PHOTOS | Mount Everett's Middle School Robotics Team

SHEFFIELD — Mount Everett Regional School's "Hyperspace" was in warp drive preparing for their debut competition on Sunday.

The newly formed middle school robotic team had just six weeks to build, program and test its six-wheeled automaton before going up against 39 other robotic competitors — all high school teams — in New Haven, Conn.

Given the time constraints and the stiff opposition, the all-7th-grade line-up finished 30th, winning one of five matches. More importantly, the techno-whiz kids gained valuable experience and confidence heading into next weekend's showdown with other middle school teams from Massachusetts, Connecticut and Rhode Island.

"These kids got to see a lot of good robots and come away with ideas for the future," said team mentor Chris Thompson, following Sunday's robotic challenge.

Katheryn Barrett and her "Hyperspace" team members had no expectations other than to do their best.

"We'll take what we learn from this and use in our next competition," she said in an Eagle interview on Thursday.

The team heads to Framingham on Saturday for the VEX Robotics Southern New England Championship. VEX is similar to FIRST Tech Challenge, the robotics competition format Mount Everett has competed under at the high school level the past several years. In 2015, the school's "Higgs Bots" qualified for the FIRST Tech world championships in St. Louis, falling just short of making the playoffs and a chance to vie for the title.

As in FIRST Tech, VEX involves sophisticated robots performing singular tasks on a 12-by-12-foot model playing surface. This year, the VEX tasks include the robot getting giant cubes and rubber jax over a fence to land in the opponents scoring zone.

Randomly selected two-team alliances are formed for each round, working together to score points within a 2-minute time frame; FIRST Tech rounds last 30 seconds longer.

Unlike FIRST Tech, VEX offers a middle school division, prompting Mount Everett to accept a $2,500 private grant to fund the team. The grant didn't arrive until the end of 2016, four months after other VEX competitors began building their robots for the 2016-2017 season.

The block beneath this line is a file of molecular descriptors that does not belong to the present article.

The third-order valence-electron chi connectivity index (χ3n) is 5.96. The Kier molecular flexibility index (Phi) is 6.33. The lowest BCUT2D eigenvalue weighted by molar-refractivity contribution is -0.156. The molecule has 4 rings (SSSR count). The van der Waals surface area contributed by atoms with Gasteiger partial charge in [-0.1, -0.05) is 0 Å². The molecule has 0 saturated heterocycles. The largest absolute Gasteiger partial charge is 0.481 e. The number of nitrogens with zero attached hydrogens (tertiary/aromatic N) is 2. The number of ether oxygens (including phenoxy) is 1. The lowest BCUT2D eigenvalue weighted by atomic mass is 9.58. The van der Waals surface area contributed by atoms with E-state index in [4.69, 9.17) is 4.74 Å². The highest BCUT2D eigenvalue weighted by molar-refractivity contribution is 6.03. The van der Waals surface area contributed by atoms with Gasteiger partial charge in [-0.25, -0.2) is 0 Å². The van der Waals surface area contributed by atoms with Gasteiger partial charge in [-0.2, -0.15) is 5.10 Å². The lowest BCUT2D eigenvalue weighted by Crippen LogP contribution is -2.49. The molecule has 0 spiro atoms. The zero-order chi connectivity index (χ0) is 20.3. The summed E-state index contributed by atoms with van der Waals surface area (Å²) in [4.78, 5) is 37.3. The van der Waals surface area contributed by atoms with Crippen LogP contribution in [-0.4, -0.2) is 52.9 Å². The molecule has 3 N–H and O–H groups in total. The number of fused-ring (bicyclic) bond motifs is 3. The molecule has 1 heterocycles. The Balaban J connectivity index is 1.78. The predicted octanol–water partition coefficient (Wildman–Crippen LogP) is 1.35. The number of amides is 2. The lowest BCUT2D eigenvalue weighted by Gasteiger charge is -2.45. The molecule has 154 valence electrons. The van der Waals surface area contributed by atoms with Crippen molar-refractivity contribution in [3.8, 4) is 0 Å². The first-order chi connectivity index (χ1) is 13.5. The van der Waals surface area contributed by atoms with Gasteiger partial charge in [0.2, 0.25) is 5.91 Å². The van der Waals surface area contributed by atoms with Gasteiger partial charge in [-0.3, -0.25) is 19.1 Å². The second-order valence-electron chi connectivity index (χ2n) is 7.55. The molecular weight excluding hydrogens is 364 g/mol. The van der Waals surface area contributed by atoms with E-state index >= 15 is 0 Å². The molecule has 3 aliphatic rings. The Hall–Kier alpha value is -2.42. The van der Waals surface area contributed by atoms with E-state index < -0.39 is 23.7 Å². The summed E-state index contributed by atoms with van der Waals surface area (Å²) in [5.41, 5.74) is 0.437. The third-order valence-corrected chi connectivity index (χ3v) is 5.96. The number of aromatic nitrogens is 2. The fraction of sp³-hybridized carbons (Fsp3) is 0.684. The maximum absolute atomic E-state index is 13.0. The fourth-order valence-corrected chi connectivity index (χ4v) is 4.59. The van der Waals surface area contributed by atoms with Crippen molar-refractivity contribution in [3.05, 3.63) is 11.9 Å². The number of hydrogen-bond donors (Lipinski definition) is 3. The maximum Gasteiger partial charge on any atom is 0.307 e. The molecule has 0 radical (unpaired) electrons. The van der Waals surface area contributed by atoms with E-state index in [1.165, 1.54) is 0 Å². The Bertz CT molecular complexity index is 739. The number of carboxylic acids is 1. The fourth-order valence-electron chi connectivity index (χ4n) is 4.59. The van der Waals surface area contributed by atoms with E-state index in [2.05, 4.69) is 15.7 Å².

"Hyperspace" got to work right after Christmas school vacation, according to Thompson. He said as a condition of having a middle school team, it had to face high school teams at least once, hence Sunday's debut against more seasoned robotics teams.

Typical, the Mount Everett middle school students would be getting ready to vie for the Lego-based Berkshire Robotics Challenge, a mix of elementary and middle school teams. Thompson's students wanted to take their talents to a higher level.

"These kids have done Legos and were getting tired of it," he said. "I've had some 7th- and 8th-grade kids screaming for more powerful [robots.]"

Since early January, "Hyperspace" spent four hours each Thursday actually building two robots, working out the bugs and rebuilding them several times. The one used Sunday was less complicated and more reliable than it's sibling, according to the team.

"The weight distribution was changed, we made the arm longer and added more wheels to stabilize it," said Mikel Nourse.

Entering Sunday's event, the team wasn't sure the robot's programming and mechanisms were in sync.

The robot — and its human creators — apparently were up to the challenge.

"At the most basic level, the team produced a robot that stayed connected to the wireless control system and stayed together physically, not every team can say that," Thompson told The Eagle on Sunday afternoon.

Reach staff writer Dick Lindsay at 413-496-6233